The Importance of Image Optimization in SEO
The Importance of Images in SEO
The importance of images in search engine optimization will detail the vital role of images and their web development optimization. We will show the necessity of image optimization and how it drives user traffic to a web page, and the importance of having many images throughout a web page. A website is a business's lifeline to the world. With every passing day, users raise their web pages' expectations while reducing their effort on web searches to find the web pages they desire. A company may have the most beautiful web page layout that functions well once it is finished loading, but that does not mean much if the customer never sees it. That is the end goal, which requires many successful steps to land the customer there.
Although standard web searches draw most web traffic, image clicks themselves increasingly drive users to websites. Image optimization is increasingly important with multifaceted elements in this regard. We will further show why image optimization is needed, what steps should focus on, and create a positive user experience.
Why images are important
Well-designed images and their optimization for search engines are invaluable. Pictures command more attention than plain text, but they have also become a driving force for web traffic to websites. Organic visitors generated from image clicks are growing. These image clicks are primarily through Google Images. A user may click one image and suggest other possibly related images by Google's indexing. Gaining exposure this way through indirect searching is a significant driver of web traffic.
According to a 2018 Jumpshot study, over 20% of all searches online were generated through Google Images. A web page may miss out on a potentially large number of users if its images are not optimized for search engine discovery and indexing.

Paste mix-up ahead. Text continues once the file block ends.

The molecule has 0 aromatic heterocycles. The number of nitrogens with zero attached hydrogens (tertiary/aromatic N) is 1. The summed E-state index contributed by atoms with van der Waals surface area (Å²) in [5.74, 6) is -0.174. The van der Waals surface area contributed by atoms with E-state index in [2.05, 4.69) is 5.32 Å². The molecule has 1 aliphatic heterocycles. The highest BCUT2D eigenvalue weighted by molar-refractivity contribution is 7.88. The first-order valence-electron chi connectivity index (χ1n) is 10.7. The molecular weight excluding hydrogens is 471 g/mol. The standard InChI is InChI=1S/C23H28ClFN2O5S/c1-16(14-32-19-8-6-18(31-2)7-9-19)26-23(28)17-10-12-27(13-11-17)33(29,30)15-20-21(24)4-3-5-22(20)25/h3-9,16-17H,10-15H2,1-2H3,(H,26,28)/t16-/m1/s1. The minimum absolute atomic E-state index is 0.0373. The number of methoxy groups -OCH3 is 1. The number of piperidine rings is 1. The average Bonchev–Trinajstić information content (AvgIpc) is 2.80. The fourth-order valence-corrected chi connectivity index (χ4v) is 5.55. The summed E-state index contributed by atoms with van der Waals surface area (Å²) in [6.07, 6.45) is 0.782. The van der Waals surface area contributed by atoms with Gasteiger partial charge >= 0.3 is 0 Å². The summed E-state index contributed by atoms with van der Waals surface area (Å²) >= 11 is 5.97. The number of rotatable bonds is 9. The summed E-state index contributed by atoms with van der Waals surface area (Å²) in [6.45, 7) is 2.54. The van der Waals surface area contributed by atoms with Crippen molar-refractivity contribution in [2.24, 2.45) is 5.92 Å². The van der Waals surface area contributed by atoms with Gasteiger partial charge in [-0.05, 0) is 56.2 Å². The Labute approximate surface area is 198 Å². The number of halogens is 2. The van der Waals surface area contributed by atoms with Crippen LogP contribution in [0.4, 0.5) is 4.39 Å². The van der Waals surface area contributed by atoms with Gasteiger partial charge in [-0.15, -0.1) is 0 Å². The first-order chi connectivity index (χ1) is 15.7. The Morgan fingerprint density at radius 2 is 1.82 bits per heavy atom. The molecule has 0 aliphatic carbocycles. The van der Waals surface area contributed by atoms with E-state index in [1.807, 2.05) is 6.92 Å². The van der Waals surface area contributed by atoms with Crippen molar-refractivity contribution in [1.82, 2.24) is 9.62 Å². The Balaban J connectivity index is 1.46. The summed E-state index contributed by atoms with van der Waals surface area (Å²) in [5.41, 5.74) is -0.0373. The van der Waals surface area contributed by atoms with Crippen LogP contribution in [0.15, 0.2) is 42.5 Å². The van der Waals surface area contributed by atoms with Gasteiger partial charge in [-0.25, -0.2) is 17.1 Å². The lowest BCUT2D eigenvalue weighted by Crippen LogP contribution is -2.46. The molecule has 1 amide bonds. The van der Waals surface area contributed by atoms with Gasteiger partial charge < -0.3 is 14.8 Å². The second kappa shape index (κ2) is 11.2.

How images drive traffic
We may click on an image, and additional photos are displayed that we can potentially click. This is a significant driving force that all started with just one search.
Optimize images for discovery
Search engines do not arbitrarily see the actual image from a web page we search for and fetch it.
Crawlers and Indexing
A search engine's function is to retrieve relevant matches for the user's input. This is made possible due to a method called crawling. Crawling is a method where bots search through a list of known websites with links.
For our images to be optimized for search engines, they need to be discovered by these crawlers. This points to the importance of alt text. Alt-text is a tag we can image in the code itself, which is identifiable to search engine crawlers. These crawlers then take these alt text tags and link to them. These bots follow these links further and further, creating a database or Index. This link is then stored in this Index, returnable to a search engine user.
The Importance of Alt Text
A user may or may not know what they are looking for. Giving an image of a relevant name will help match the user with your image. Providing alt text for your photos will allow search engines to identify your image correctly. Choosing which words to use for an image may be easier said than done. We want our alt text to represent our image accurately, but being too specific may limit our Index's exposure. Being too general may give exposure, but it may be overshadowed by the millions of other generally alt text labeled images.
It is important to find a good middle ground.
● Do be specific about the image and its contents
● Do not fit every word that comes to mind
● Do not be too generic or use unrelated words
Optimize for speed
Web page load speed is perhaps the second most crucial image search engine optimization quality. We have all been there. We are looking through a Google search, clicking on links of interest. Depending on our state of mind, we may be too restless for a web page to load, or perhaps we tell ourselves it was not that interesting. This is where faster load times are crucial.
The first battle was to guide traffic to your website, this second battle keeps users' interest, and speed is essentially how it is done. According to a google case study, 53% of users will leave a web page if load times go beyond 3 seconds. This is primarily due to poor image optimization for the online experience.
Correctly format files
Not all browsers can view all file types. The file formats chosen for a web page should mainly focus on their cross-platform capability, uses, and size.
Image format compatibility
Let us talk about compatibility. There are many file formats for images used by different software, but all browsers do not recognize them all. Most commonly used web browsers support the use of JPEG, PNG, and SVG files.